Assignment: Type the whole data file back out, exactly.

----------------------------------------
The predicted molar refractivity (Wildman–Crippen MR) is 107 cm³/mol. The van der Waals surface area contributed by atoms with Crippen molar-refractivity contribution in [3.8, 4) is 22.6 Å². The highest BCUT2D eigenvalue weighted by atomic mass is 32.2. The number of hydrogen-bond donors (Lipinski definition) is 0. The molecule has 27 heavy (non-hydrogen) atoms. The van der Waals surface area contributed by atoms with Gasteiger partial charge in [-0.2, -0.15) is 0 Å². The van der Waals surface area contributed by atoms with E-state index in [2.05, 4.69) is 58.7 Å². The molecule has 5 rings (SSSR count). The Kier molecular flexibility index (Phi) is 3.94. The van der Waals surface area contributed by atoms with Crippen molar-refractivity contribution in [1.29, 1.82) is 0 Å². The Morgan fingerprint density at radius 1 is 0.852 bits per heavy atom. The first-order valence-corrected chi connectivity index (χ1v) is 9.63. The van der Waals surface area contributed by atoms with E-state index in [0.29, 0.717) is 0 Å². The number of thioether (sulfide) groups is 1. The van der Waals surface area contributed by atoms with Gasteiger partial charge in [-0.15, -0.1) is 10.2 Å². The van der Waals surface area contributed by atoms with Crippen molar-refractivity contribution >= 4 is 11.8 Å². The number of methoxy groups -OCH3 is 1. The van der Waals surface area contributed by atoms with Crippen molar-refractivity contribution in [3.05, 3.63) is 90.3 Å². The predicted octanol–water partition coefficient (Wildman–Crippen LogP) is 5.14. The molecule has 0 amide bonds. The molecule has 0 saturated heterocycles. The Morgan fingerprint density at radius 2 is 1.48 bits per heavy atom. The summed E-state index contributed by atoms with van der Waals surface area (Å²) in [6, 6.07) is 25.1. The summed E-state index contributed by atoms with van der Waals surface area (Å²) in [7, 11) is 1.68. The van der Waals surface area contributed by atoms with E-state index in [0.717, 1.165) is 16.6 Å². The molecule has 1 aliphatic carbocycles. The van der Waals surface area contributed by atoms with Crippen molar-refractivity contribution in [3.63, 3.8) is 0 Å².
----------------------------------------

The predicted molar refractivity (Wildman–Crippen MR) is 107 cm³/mol. The van der Waals surface area contributed by atoms with Crippen molar-refractivity contribution in [3.8, 4) is 22.6 Å². The highest BCUT2D eigenvalue weighted by atomic mass is 32.2. The number of hydrogen-bond donors (Lipinski definition) is 0. The molecule has 27 heavy (non-hydrogen) atoms. The van der Waals surface area contributed by atoms with Gasteiger partial charge in [-0.2, -0.15) is 0 Å². The van der Waals surface area contributed by atoms with E-state index in [2.05, 4.69) is 58.7 Å². The molecule has 5 rings (SSSR count). The Kier molecular flexibility index (Phi) is 3.94. The van der Waals surface area contributed by atoms with Crippen molar-refractivity contribution in [1.29, 1.82) is 0 Å². The Morgan fingerprint density at radius 1 is 0.852 bits per heavy atom. The first-order valence-corrected chi connectivity index (χ1v) is 9.63. The van der Waals surface area contributed by atoms with E-state index in [0.29, 0.717) is 0 Å². The number of thioether (sulfide) groups is 1. The van der Waals surface area contributed by atoms with Gasteiger partial charge in [-0.15, -0.1) is 10.2 Å². The van der Waals surface area contributed by atoms with Crippen molar-refractivity contribution >= 4 is 11.8 Å². The number of methoxy groups -OCH3 is 1. The van der Waals surface area contributed by atoms with Crippen molar-refractivity contribution in [3.05, 3.63) is 90.3 Å². The predicted octanol–water partition coefficient (Wildman–Crippen LogP) is 5.14. The molecule has 0 amide bonds. The molecule has 0 saturated heterocycles. The Morgan fingerprint density at radius 2 is 1.48 bits per heavy atom. The summed E-state index contributed by atoms with van der Waals surface area (Å²) in [6, 6.07) is 25.1. The summed E-state index contributed by atoms with van der Waals surface area (Å²) in [7, 11) is 1.68. The van der Waals surface area contributed by atoms with E-state index in [0.717, 1.165) is 16.6 Å². The molecule has 1 aliphatic carbocycles. The van der Waals surface area contributed by atoms with Crippen molar-refractivity contribution in [3.63, 3.8) is 0 Å².